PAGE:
Economic growth serves as an enabler for the SDGs in the short term, while over time the SDG agenda itself becomes a catalyst for pathways to inclusive and low-carbon growth.
Botswana’s economy is muddling through in 2023 and it is projected to accelerate in 2024 before muddling through again in 2025.1 This pace of growth is characterized by being 35% higher, on average, globally, and aligned to the country’s growth trajectory projected before the pandemic —thanks to prudent macroeconomic policies, robust economic institutions, particularly around managing diamond revenue, and the fast-tracked implementation of the government’s Economic Recovery and Transformation Plan.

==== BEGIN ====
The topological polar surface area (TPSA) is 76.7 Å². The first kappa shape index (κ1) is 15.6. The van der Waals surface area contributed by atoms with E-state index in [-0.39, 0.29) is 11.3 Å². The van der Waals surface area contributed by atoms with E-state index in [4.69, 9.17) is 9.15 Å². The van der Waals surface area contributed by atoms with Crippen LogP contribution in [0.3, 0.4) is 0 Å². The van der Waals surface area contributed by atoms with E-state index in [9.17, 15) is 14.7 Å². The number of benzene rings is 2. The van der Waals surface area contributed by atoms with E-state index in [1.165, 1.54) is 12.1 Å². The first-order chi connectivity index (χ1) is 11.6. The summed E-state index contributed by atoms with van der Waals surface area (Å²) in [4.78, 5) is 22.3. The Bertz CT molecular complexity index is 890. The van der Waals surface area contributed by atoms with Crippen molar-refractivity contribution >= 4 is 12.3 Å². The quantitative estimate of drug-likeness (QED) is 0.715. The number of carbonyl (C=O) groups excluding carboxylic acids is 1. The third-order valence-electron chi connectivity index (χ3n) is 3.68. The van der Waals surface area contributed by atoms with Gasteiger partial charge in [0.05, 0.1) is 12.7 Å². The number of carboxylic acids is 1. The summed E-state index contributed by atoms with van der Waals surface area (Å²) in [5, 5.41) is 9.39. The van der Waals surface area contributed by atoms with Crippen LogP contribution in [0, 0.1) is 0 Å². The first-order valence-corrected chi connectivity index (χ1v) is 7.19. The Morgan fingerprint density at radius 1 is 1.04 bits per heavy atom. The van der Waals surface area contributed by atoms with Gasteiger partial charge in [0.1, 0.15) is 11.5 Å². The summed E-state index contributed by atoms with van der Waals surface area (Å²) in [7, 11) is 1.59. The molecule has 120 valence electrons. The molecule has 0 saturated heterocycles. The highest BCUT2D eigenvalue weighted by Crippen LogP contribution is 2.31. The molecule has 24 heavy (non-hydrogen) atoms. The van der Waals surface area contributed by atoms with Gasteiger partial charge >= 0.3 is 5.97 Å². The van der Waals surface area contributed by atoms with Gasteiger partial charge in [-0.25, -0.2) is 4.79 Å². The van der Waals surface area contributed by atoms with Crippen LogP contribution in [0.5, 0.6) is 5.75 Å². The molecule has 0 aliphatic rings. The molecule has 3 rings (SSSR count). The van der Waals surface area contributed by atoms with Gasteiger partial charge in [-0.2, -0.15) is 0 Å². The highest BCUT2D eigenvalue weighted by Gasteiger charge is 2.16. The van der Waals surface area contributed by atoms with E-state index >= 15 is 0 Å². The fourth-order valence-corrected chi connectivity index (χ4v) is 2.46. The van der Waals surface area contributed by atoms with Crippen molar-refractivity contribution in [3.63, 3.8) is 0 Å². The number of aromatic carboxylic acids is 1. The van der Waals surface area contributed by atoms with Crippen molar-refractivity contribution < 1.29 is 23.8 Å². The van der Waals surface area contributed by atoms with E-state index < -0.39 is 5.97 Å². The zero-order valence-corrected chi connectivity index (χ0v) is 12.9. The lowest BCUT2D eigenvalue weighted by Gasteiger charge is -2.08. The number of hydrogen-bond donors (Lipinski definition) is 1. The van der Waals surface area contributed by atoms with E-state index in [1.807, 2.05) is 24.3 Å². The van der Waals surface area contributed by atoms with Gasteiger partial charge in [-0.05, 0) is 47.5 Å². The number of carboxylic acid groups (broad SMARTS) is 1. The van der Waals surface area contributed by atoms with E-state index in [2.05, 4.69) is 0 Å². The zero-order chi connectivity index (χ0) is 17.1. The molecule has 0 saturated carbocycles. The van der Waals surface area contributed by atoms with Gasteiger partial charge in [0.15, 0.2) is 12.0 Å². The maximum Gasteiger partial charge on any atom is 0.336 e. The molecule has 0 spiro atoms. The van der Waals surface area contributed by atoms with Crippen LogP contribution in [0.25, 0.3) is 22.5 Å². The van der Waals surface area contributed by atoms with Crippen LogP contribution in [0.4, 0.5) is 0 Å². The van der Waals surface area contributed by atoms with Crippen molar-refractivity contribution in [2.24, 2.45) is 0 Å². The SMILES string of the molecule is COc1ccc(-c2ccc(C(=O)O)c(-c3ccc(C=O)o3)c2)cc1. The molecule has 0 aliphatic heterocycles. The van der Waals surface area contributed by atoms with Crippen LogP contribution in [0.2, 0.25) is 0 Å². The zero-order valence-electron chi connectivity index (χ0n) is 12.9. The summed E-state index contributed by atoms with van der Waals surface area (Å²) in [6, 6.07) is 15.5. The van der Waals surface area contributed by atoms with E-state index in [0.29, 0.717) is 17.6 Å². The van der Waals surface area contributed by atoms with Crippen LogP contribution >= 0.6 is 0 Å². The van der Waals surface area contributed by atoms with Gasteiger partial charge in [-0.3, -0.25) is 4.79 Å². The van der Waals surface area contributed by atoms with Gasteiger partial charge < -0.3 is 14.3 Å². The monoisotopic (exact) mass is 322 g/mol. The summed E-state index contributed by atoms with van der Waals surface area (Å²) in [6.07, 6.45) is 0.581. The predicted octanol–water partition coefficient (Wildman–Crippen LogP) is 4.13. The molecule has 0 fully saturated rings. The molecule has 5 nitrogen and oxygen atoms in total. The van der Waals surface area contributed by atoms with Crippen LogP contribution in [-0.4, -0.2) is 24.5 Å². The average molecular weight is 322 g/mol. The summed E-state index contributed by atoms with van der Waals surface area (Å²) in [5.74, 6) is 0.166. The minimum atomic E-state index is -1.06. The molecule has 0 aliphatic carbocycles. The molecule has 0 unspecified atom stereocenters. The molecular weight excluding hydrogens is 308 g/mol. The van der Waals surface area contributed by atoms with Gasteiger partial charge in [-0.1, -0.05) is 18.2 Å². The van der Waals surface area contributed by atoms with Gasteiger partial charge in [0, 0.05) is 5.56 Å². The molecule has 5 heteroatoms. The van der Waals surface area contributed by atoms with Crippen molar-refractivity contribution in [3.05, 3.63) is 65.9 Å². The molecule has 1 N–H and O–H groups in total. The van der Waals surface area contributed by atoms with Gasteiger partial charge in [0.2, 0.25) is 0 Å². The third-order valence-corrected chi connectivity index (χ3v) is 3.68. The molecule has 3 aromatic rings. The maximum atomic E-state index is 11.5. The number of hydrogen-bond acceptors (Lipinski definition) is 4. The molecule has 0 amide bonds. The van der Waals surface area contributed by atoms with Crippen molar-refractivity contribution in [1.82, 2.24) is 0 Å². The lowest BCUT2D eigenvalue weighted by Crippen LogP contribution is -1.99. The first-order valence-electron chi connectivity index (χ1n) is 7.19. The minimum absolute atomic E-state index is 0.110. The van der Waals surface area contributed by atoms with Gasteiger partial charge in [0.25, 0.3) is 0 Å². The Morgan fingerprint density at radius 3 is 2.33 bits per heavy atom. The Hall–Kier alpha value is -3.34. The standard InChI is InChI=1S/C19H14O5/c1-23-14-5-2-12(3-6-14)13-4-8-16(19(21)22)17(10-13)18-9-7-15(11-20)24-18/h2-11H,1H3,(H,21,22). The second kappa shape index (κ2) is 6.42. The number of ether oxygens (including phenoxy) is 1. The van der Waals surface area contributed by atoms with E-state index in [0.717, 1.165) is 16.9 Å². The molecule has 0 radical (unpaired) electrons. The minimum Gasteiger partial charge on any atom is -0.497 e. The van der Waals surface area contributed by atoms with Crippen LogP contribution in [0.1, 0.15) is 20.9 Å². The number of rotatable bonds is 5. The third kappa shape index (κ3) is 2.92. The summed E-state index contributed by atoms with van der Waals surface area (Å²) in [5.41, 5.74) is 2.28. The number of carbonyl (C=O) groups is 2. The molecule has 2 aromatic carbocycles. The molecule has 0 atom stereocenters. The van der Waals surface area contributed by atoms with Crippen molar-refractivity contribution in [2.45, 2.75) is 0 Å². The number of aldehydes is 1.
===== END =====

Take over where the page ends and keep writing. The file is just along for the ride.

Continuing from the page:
In a context of high inequality and structural unemployment, a small domestic private sector focused on non-tradables, poor outcomes on health and education, low rural access to sanitation and electricity, water scarcity and natural resource vulnerability, and medium-term fiscal vulnerabilities, the sources of growth in Botswana’s undiversified economy will continue to mainly be diamonds and tourism, as well as public administration for the next coming years. This pace of economic growth will continue to be primarily dependent on fossil fuels (as the country’s carbon emissions intensity of GDP is expected to increase at an annual rate of 3.4% under current conditions), with limited impact on poverty reduction. The country’s commitment to achieving the SDGs should focus on reducing extreme poverty and on shared prosperity.